Abstract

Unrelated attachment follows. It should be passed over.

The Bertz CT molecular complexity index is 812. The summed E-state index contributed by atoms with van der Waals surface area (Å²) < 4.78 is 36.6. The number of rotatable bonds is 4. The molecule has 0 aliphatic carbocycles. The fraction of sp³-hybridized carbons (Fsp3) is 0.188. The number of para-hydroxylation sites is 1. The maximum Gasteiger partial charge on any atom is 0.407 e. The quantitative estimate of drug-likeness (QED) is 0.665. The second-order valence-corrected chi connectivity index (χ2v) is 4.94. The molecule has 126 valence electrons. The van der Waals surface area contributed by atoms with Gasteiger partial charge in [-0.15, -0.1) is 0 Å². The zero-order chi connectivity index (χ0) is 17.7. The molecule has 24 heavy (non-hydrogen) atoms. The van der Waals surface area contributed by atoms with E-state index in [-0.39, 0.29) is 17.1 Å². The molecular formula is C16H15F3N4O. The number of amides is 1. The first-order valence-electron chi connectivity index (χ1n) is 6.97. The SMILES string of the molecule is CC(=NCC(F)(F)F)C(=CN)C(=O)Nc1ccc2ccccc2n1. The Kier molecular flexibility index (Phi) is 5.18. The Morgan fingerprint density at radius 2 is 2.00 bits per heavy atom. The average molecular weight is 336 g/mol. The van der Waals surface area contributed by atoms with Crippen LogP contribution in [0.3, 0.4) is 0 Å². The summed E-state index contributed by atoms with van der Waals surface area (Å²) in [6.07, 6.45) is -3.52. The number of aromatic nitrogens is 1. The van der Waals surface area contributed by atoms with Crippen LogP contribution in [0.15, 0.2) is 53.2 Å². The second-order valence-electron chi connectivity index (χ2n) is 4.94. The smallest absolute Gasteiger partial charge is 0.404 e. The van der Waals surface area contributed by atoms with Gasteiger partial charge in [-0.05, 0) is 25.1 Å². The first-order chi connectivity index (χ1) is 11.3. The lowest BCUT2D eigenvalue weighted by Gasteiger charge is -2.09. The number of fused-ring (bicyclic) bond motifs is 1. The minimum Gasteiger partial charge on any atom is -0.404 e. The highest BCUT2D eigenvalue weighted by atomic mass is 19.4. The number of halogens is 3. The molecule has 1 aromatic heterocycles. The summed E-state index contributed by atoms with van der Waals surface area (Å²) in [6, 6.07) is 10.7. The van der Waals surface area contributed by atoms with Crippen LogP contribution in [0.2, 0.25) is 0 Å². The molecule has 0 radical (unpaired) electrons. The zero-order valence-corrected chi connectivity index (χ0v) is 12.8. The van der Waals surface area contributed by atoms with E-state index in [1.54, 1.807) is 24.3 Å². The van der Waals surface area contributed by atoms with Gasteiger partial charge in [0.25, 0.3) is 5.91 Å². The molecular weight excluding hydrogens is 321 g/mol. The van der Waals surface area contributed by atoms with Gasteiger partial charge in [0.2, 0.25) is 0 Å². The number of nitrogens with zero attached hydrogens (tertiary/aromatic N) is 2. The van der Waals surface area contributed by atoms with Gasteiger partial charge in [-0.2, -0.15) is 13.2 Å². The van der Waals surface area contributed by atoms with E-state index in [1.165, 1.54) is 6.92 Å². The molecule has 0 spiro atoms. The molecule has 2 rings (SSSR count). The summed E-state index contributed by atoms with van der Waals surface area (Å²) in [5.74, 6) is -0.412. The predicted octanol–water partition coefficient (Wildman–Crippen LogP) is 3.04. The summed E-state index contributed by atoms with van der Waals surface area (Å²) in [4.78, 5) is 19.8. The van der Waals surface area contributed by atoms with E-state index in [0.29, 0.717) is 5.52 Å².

Few Konservat-Lagerstätten are known from the Ordovician, and most preserve atypical marginal marine communities. Thus, we have little idea of how animals with a low preservation potential evolved during the Great Ordovician Biodiversification Event. Here we report the newly discovered Llanfawr Mudstones Lagerstätte from the basal Sandbian (Late Ordovician) of central Wales, UK. This biota, which has been studied through X-ray radiography and microtomography, is dominated by sponges. It also includes cnidarians (the oldest known solitary hydroid), arthropods, priapulids, various worm-like forms, entoproct-like organisms, and a variety of enigmatic fossils. The fauna includes taxa that are rarely preserved even in exceptional fossil biotas, and offers the potential for a new perspective on Ordovician ecosystems. The dominantly filter-feeding assemblage resembles modern abyssal sponge-dominated communities, although it was formed in much shallower water. The unusual Llanfawr Mudstones fauna shows that Ordovician ecological development was considerably more advanced in offshore environments than the mineralized fossil record implies.

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